Wes Black, Real Estate Pro in Louisville, KY


Asked by Wes Black, Louisville, KY Mon Jan 24, 2011

Help the community by answering this question:


1. Bears make money, Bulls make money, Pigs get slaughtered.
2. Interest rates are way below normal, a 1% spike in rates is 7 1/2 times greater than a 1% drop in the price of a home. A 3% bump in rates ( which would be back in the normal range prior to last 5 years) on a $100,000 loan is almost $24,000 in higher payments over a 10 year period. House payments are made with hard dollars (after tax). Yes, interest is still deductible, but that is misleading, you already receive a personal deduction without interest. And you still must write a check in after tax dollars for the increased house payment.

I have watched many waves in interest rates over the years and what goes down must go up. They rise just as fast if not faster than they fall. When they start to rise there has always been an increase of volume because the fence setters start jumping in, more buyers chasing the same number of properties makes prices go up, not down.
2 votes Thank Flag Link Mon Jan 24, 2011
First, you can't time the market. Real estate is not one big monolithic market. The media reports at a national level but within the same metropolitan area, some communities have and will recover faster than others. Secondly, constant change and new regulations have been the one certain thing in this market. As said by others, interest rates may change. Congress may decide that a 30% downpayment is better. Who knows? Finally, a home purchase is not a strictly financial transaction. It is not guaranteed that at the magical moment where you feel prices have hit bottom that the home you want for your family will be waiting for you. Now is a great time to buy. Prices are affordable. Interest rates are low. Sellers are mostly willing to negotiate. Why wait?

Millie C Lumpkin, SFR
Century 21 Pro-Team
Email: mlumpkin@c21proteam.com
Phone: (708) 213-6141
1 vote Thank Flag Link Tue Jan 25, 2011
I agree with Carl, but I have to wonder - who has a "buyer" who wants to wait six months? Do people really come to you and say, I want you to be my agent . . . in July?
1 vote Thank Flag Link Mon Jan 24, 2011
I would say, true. And anything can happen. But homes are not commodities are they? In other words, this one house may not be available in the summer. If you mean any house may fall in price, true, but it could sell any day too. If you mean wait until summer and see what is available then, OK. Prices may be higher. Rates may be higher, too. Bottom line, if you can wait to be a buyer, you probably don't need a house and therefore would not be a buyer in the summer either. Fact is, people do not buy until they need a house, they want a house and they can buy a house. Miss one element and they are just talking, killing time. They are not real buyers anyway.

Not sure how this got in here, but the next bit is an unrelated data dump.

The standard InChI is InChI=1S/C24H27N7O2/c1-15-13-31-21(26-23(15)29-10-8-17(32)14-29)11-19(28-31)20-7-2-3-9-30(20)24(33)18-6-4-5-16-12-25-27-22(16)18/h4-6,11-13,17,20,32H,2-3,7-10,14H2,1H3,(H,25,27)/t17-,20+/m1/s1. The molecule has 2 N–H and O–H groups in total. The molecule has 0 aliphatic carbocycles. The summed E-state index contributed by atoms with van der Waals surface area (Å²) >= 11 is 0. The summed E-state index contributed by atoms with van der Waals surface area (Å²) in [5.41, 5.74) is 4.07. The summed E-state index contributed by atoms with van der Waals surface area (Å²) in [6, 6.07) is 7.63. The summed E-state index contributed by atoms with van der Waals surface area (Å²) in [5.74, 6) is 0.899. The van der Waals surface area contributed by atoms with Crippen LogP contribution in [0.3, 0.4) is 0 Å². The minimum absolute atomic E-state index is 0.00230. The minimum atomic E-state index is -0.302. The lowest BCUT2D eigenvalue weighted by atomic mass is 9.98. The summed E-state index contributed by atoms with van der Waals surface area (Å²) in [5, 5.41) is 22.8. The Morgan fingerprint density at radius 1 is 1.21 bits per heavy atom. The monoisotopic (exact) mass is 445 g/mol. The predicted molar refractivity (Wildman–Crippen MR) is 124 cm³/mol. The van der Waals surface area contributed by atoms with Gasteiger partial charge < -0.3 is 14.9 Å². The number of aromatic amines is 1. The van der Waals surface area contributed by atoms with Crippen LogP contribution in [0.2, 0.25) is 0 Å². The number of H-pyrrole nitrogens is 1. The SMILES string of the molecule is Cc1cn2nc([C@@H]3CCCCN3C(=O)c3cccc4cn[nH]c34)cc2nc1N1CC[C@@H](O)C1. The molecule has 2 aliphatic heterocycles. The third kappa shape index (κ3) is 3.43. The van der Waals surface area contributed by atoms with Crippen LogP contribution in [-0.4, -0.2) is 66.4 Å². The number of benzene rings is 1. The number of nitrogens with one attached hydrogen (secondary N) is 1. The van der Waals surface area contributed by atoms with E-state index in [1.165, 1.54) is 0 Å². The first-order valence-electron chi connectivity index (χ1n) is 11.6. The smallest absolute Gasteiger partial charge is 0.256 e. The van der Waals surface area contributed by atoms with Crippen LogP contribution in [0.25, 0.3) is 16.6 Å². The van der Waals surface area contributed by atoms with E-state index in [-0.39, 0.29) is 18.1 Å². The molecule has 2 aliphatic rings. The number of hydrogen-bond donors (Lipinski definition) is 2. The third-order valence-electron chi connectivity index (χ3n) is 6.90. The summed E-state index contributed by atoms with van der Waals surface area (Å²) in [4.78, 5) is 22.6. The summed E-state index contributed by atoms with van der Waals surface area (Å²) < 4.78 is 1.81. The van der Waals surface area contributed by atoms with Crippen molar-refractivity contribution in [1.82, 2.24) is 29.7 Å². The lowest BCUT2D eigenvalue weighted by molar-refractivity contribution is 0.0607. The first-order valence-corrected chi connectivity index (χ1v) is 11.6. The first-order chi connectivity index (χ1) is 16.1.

I'd buy that car, I like it, but I don"t like to drive. Never heard that. I like that house, I need a house like that, but it is too high. Answer: what price should it be then? You know the rest.
1 vote Thank Flag Link Mon Jan 24, 2011
I would suggest that while that may be possible , so is the fact that the interest rates may increase thus negating any savings derived from the possible fall in prices.
1 vote Thank Flag Link Mon Jan 24, 2011
One potential answer...

You may be right, no one has that crystal ball. But you may be wrong.

Irregardless, we should look to see if that right home is on the market, and how great a deal we can get.
You never know how far a seller is willing to go until you try, and if we can get the right deal, we can take the next six months appreciation or depreciation out of the picture!

Good luck and Happy selling!
0 votes Thank Flag Link Thu Nov 10, 2011
My motto is simple...
"Deals come along every day...Some are FOUND and some are MADE.

My clients choose me in part because of my track record with both finding deals and making deals. If a buyer's Realtor can't recognize a great deal or negotiate for a great deal, then the market isn't your issue, they just need a Realtor they can trust to get the job done.

Another fence-pusher is getting across that if they wait for the price to be lowered, then they increase the odds for a bidding war that ultimately drives the price back up (or they lose the house). A buyer is better off making the offer they want to make BEFORE the price drop. Mentally, Sellers are already preparing to lower their price and are feeling desperate. That feeling immediately goes away when they lower the price on the market because of their new-found hope. This is first and foremost a mental game of chess. You just have to play the game!

Good Luck...People are still selling and buying...Everyday.

Mark Atteberry, SG Priest Realtors
Personal Service, Expert Results
0 votes Thank Flag Link Sat Feb 19, 2011
I would tell them that rates will be rising later in the year - and even if prices are lower......the higher rates will make the home less affordable.

Good Luck!

Gerry Dunn
Associate Broker
Serving Maryland, D.C. and Northern Virginia
0 votes Thank Flag Link Tue Jan 25, 2011
Everyone wants to buy low and sell high. At some point it comes down to the opportunity. Is this the last four bedroom home on this street? I always wanted to live on that cul-de-sac, and so on. If we take a $150,000.00 purchase on a 30 year fixed FHA mortgage, the principle and interest payment at let's say 5.0% (5.823% APR) would be $784.82. If that same home gets reduced by 5% to $142,500.00, and now the rate is 5.50% (6.365% APR), that principle and interest payment increases to $788.59. Rainy days sometimes never show up.
0 votes Thank Flag Link Mon Jan 24, 2011
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